ANKARA: Turkey wants to build a home-grown nuclear industry over the next decade as it seeks to cut reliance on costly imported oil and gas, even though the nuclear newcomer outsourced its first two atomic power plants to foreign firms.
The fast-growing nation of 76 million people, which faces a ballooning energy deficit, last week awarded a $22 billion deal to a Japanese-French consortium to build its second nuclear power plant at Sinop on the Black Sea coast.
The development of its planned first nuclear plant was also handed to a foreign company - Russia's Rosatom, which aims for it to be operational in 2019.
Turkey is set to overtake Britain as Europe's third-biggest electricity consumer within a decade and is seeking to cut its reliance on imported energy, the root cause of a gaping current account deficit that is its main economic weakness.
Developing an indigenous nuclear industry is part of that strategy. The government hopes that by the time it builds its third planned nuclear plant, local talent and technology will be the backbone of the project.
Energy Minister Taner Yildiz said Ankara was looking for its third plant to be 80-85 percent built with Turkish engineering and expertise, although a foreign partner would probably still be involved in the financing.
"We will wait for the third plant in order to accumulate our nuclear experience. We would team up with a foreign partner, but the third one will not be a build-and-operate deal," he said, making clear Turkey would want to operate the plant itself.
Turkey is adopting the same model that Gulf states with atomic ambitions such as the United Arab Emirates have used - relying on foreign talent and financing to build, operate and maintain their first plants as they seek to develop indigenous expertise.
Japan's Mitsubishi Heavy Industries Ltd and Itochu Corporation will build the 4,800 megawatt (MW) plant at Sinop, and France's GDF Suez will operate it. French group Areva's Atmea type reactors will be used.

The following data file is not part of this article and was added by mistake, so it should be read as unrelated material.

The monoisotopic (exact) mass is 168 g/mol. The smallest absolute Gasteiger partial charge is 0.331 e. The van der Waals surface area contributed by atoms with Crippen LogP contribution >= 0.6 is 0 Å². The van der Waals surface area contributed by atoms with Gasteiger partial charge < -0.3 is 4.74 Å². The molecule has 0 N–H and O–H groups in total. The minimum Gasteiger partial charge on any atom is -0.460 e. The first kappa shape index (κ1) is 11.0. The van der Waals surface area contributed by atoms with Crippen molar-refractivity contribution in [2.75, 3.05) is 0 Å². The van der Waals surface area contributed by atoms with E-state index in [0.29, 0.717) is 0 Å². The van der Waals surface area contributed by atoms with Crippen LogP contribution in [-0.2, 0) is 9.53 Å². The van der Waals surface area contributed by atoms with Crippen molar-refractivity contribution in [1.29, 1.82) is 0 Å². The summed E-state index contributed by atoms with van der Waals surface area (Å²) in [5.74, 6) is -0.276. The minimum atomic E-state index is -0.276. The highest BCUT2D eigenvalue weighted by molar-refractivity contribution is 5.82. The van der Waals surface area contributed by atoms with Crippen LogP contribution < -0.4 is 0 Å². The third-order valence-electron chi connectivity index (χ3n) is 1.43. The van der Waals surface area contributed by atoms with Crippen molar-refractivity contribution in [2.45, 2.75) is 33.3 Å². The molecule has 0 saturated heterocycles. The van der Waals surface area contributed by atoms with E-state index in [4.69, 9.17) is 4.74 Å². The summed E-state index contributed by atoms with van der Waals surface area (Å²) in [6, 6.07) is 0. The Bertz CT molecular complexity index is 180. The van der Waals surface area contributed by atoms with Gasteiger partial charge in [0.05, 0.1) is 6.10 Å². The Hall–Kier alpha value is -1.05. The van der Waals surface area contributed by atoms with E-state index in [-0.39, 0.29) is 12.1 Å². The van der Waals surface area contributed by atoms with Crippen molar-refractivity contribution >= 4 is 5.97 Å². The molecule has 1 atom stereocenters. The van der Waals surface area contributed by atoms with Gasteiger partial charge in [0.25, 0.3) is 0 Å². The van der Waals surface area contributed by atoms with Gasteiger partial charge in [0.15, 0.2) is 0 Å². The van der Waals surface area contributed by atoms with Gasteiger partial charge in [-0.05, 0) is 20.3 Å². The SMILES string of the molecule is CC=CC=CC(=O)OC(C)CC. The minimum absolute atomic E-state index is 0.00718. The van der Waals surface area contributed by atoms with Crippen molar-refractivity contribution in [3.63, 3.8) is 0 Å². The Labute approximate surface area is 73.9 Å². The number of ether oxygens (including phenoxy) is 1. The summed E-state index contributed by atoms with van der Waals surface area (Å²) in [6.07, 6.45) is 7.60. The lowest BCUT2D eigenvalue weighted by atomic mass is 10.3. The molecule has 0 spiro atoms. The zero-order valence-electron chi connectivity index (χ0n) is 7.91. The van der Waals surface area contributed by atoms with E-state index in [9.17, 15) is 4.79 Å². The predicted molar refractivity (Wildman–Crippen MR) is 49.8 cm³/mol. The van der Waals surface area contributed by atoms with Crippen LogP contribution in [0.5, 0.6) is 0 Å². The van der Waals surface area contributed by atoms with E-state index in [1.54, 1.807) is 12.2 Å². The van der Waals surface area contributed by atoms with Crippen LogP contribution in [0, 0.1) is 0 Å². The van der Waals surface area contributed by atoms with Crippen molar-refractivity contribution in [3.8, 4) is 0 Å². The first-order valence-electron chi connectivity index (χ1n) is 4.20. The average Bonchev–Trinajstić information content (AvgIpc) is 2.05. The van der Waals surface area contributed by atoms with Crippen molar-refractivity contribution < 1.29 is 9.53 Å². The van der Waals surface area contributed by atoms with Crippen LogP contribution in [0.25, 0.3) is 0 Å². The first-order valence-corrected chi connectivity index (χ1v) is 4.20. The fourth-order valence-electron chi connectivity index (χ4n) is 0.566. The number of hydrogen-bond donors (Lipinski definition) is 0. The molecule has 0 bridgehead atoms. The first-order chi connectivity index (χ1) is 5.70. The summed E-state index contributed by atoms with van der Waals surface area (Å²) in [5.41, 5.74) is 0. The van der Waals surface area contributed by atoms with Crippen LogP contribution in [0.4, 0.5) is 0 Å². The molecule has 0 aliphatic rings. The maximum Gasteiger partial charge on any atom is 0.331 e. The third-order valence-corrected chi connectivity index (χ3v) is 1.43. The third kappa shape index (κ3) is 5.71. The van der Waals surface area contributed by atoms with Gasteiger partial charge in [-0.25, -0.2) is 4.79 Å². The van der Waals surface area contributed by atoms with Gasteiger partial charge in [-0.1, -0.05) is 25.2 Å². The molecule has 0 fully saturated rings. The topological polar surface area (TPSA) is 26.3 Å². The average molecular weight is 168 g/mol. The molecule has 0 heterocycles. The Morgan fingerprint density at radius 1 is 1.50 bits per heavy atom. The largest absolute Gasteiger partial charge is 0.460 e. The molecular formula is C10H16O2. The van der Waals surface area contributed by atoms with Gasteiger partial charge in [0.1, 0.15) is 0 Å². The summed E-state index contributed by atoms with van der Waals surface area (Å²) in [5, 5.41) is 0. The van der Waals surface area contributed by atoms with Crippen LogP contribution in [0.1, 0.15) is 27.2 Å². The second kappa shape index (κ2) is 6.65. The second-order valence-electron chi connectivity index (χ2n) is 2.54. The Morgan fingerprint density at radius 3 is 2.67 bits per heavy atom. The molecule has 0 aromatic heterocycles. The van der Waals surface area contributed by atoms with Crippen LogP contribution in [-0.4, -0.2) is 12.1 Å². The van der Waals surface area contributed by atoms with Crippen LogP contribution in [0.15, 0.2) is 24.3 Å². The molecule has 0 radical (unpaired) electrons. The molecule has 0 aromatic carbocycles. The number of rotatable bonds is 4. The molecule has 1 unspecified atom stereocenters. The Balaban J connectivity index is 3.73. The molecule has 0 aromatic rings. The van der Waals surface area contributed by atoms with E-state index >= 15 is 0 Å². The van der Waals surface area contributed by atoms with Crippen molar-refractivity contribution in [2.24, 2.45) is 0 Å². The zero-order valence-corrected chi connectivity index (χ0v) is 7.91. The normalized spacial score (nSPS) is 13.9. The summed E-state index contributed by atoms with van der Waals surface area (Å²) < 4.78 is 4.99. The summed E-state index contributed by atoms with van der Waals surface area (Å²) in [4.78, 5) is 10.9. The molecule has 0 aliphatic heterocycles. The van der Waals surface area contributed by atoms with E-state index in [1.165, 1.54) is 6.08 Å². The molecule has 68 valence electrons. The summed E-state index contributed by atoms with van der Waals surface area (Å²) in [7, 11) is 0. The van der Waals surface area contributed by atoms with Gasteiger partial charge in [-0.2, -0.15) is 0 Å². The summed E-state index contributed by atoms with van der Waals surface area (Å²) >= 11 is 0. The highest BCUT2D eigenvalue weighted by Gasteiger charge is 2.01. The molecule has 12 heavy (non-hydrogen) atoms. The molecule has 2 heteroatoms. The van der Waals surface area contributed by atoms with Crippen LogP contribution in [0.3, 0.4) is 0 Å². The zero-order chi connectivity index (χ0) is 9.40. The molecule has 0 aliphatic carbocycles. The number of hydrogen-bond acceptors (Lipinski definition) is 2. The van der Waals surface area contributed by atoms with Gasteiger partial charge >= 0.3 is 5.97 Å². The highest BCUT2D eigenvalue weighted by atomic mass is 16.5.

Analysts say developing competent human capacity and setting a clear-cut strategy should lie at the heart of the ambitions of a country new to nuclear energy, particularly after the Fukushima disaster in Japan two years ago prompted governments around the world to rethink their nuclear strategies.
"Japan's Fukushima Daiichi plant in 2011 demonstrates the consequences of technical and human failures in the sector," the Brookings Institute said in a paper late last year that compared Turkey, Jordan and the United Arab Emirates' nuclear plans.
While the UAE has a more comprehensive approach to developing home-grown talent, Turkey has the advantage of a deeper level of experience in nuclear science, experts say.
John Banks, one of the authors of the Brookings Institute paper, said Turkey needed to develop its human capacity fast.
"It is understandable that Turkey would outsource these skills - talent, technology - but it still needs to be an intelligent customer to oversee the requirements," he said, pointing out that the reactors planned for Turkey's first and second planned plants were new designs untested elsewhere.
"This poses a big challenge for the Turkish regulator ... If you are talking about connecting these reactors to the grid within ten years ... then do you have a workforce plan that stretches out that far?"
The agreement with Japan envisages the setting up of Turkish vocational colleges and universities to provide nuclear training. Under the deal with Rosatom 100 students each year will be trained in Russia. The programme attracted over 5,000 applications for the positions this year.
Turkey is working to establish universities and vocational colleges near Sinop, where the second plant will be located, with the aim of educating a new generation of nuclear engineers.
Robin Mills at Dubai-based firm Manaar Consulting said Turkey was better placed to meet the human resources challenge than other nuclear newcomers such as the UAE.
"I would think Turkey would have more capability to indigenize its nuclear power programme, given its large population and a strong engineering tradition."